22. 22.

    Rem, B. S. et al. Identifying quantum phase transitions using artificial neural networks on experimental data. Nat. Phys. https://doi.org/10.1038/s41567-019-0554-0 (2019).

  23. 23.

    Broecker, P., Carrasquilla, J., Melko, R. G. & Trebst, S. Machine learning quantum phases of matter beyond the fermion sign problem. Sci. Rep. 7, 8823 (2017).

  24. 24.

    Ch’ng, K., Carrasquilla, J., Melko, R. G. & Khatami, E. Machine learning phases of strongly correlated fermions. Phys. Rev. X 7, 031038 (2017).

  25. 25.

    Beach, M. J. S., Golubeva, A. & Melko, R. G. Machine learning vortices at the Kosterlitz–Thouless transition. Phys. Rev. 97, 045207 (2018).

  26. 26.

    Dong, X.-Y., Pollmann, F. & Zhang, X.-F. Machine learning of quantum phase transitions. Phys. Rev. B 99, 121104 (2019).

  27. 27.

    Greitemann, J., Liu, K. & Pollet, L. Probing hidden spin order with interpretable machine learning. Phys. Rev. B 99, 060404 (2019).

  28. 28.

    Liu, K., Greitemann, J. & Pollet, L. Learning multiple order parameters with interpretable machines. Phys. Rev. B 99, 104410 (2019).

  29. 29.

    Koch-Janusz, M. & Ringel, Z. Mutual information, neural networks and the renormalization group. Nat. Phys. 14, 578–582 (2018).

  30. 30.

    Torlai, G. et al. Neural-network quantum state tomography. Nat. Phys. 14, 447–450 (2018).

  31. 31.

    Zhang, Y. et al. Machine learning in electronic-quantum-matter imaging experiments. Nature https://doi.org/10.1038/s41586-019-1319-8 (2019).

  32. 32.

    Chiu, C. S. et al. Data for ‘String patterns in the doped Hubbard model’ (Harvard Dataverse, 2019); https://doi.org/10.7910/DVN/1CSVBV

  33. 33.

    Auerbach, A. Interacting Electrons and Quantum Magnetism (Springer, 1998).

  34. 34.

    Grusdt, F., Zhu, Z., Shi, T. & Demler, E. Meson formation in mixed-dimensional t–J models. SciPost Phys. 5, 057 (2018).

  35. 35.

    Marston, J. B. & Affleck, I. Large-n limit of the Hubbard-Heisenberg model. Phys. Rev. B 39, 11538–11558 (1989).

  36. 36.

    Beran, P., Poilblanc, D. & Laughlin, R. Evidence for composite nature of quasiparticles in the 2d t-J model. Nucl. Phys. B 473, 707–720 (1996).

  37. 37.

    Baskaran, G. 3/2-Fermi liquid: the secret of high-Tc cuprates. Preprint at https://arxiv.org/abs/0709.0902 (2007).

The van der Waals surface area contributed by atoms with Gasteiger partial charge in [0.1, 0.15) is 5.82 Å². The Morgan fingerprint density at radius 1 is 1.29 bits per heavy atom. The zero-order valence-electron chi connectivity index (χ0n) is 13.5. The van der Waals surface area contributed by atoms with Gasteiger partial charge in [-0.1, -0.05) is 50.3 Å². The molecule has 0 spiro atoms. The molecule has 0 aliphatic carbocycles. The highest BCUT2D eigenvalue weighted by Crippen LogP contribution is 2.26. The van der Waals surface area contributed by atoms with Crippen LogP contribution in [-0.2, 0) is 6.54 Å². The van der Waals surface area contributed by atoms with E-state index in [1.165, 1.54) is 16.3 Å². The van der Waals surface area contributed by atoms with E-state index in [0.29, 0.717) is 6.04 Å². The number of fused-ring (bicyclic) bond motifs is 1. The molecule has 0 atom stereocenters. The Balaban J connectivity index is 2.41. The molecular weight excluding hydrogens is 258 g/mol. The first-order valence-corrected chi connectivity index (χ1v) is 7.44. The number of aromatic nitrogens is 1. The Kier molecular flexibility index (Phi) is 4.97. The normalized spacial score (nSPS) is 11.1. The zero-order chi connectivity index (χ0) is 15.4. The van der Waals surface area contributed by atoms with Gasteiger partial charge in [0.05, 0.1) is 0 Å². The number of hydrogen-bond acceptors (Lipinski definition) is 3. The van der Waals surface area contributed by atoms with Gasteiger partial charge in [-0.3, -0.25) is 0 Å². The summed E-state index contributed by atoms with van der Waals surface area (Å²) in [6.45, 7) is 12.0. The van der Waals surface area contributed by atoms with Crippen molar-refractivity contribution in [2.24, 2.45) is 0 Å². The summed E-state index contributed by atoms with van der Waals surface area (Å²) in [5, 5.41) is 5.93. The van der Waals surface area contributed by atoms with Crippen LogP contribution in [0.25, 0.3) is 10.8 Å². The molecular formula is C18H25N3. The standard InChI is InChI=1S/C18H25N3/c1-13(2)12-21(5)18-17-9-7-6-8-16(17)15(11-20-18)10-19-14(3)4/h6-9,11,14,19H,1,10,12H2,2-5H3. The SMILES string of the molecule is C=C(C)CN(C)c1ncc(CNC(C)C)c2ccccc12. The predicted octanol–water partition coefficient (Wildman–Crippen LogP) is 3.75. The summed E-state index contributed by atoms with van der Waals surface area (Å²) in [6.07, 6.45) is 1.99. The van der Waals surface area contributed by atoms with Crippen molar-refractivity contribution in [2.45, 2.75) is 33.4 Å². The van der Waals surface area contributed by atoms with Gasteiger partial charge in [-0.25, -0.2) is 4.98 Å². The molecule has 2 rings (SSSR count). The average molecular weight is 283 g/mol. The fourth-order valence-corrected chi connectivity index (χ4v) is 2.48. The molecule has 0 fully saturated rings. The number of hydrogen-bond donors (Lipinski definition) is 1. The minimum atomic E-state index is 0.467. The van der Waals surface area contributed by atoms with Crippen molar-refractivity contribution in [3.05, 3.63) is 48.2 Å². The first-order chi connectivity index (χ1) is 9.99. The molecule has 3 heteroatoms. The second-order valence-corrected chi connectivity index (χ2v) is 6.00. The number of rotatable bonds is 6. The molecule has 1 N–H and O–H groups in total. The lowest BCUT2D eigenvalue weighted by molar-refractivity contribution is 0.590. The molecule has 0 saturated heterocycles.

38. 38.

    Punk, M., Allais, A. & Sachdev, S. Quantum dimer model for the pseudogap metal. Proc. Natl Acad. Sci. USA 112, 9552–9557 (2015).

  39. 39.

    Bulaevskii, L., Nagaev, E. & Khomskii, D. A new type of auto-localized state of a conduction electron in an antiferromagnetic semiconductor. J. Exp. Theor. Phys. 27, 836 (1968).

  40. 40.

    Trugman, S. A. Interaction of holes in a Hubbard antiferromagnet and high-temperature superconductivity. Phys. Rev. B 37, 1597–1603 (1988).

  41. 41.

    Manousakis, E. String excitations of a hole in a quantum antiferromagnet and photoelectron spectroscopy. Phys. Rev. B 75, 035106 (2007).

  42. 42.

    Goodfellow, I., Bengio, Y. & Courville, A. Deep Learning (MIT Press, 2016).

Download references

Acknowledgements

We thank E. Altman, I. Bloch, J. Carrasquilla, M. Kanász-Nagy, E. Khatami, F. Pollmann, A. Rosch, S. Sachdev, R. Schmidt and D. Sels for insightful discussions and M. Kanász-Nagy in addition for his Heisenberg QMC code. We acknowledge support from Harvard-MIT CUA, NSF grant no. DMR-1308435, AFOSR-MURI Quantum Phases of Matter (grant FA9550-14-1-0035), AFOSR grant no. FA9550-16-10323, DoD NDSEG, the Gordon and Betty Moore Foundation EPIQS programme and grant no. 6791, NSF GRFP and grant nos. PHY-1506203 and PHY-1734011, ONR grant no. N00014-18-1-2863, SNSF, Studienstiftung des deutschen Volkes, and the Technical University of Munich - Institute for Advanced Study, funded by the German Excellence Initiative and the European Union FP7 under grant agreement 291763, the Deutsche Forschungsgemeinschaft (DFG, German Research Foundation) under Germany’s Excellence Strategy–EXC-2111–390814868, the DFG grant no. KN1254/1-1, and DFG TRR80 (Project F8).

Author information

A.B., F.G. and M.K. devised the method. A.B. carried out the numerical simulations and analysis. F.G. and E.D. developed the geometric string theory. C.S.C., G.J., M.X. and D.G. performed the experiments. M.G., E.D., F.G. and M.K. supervised the work. All authors contributed to the writing of the manuscript.

Correspondence to Michael Knap.

Ethics declarations

Competing interests

The authors declare no competing interests.

Additional information

Publisher’s note: Springer Nature remains neutral with regard to jurisdictional claims in published maps and institutional affiliations.

Supplementary information

Supplementary Information

Supplementary text, Figs. 1–8 and references.

Rights and permissions

Reprints and Permissions

About this article

Verify currency and authenticity via CrossMark

Further reading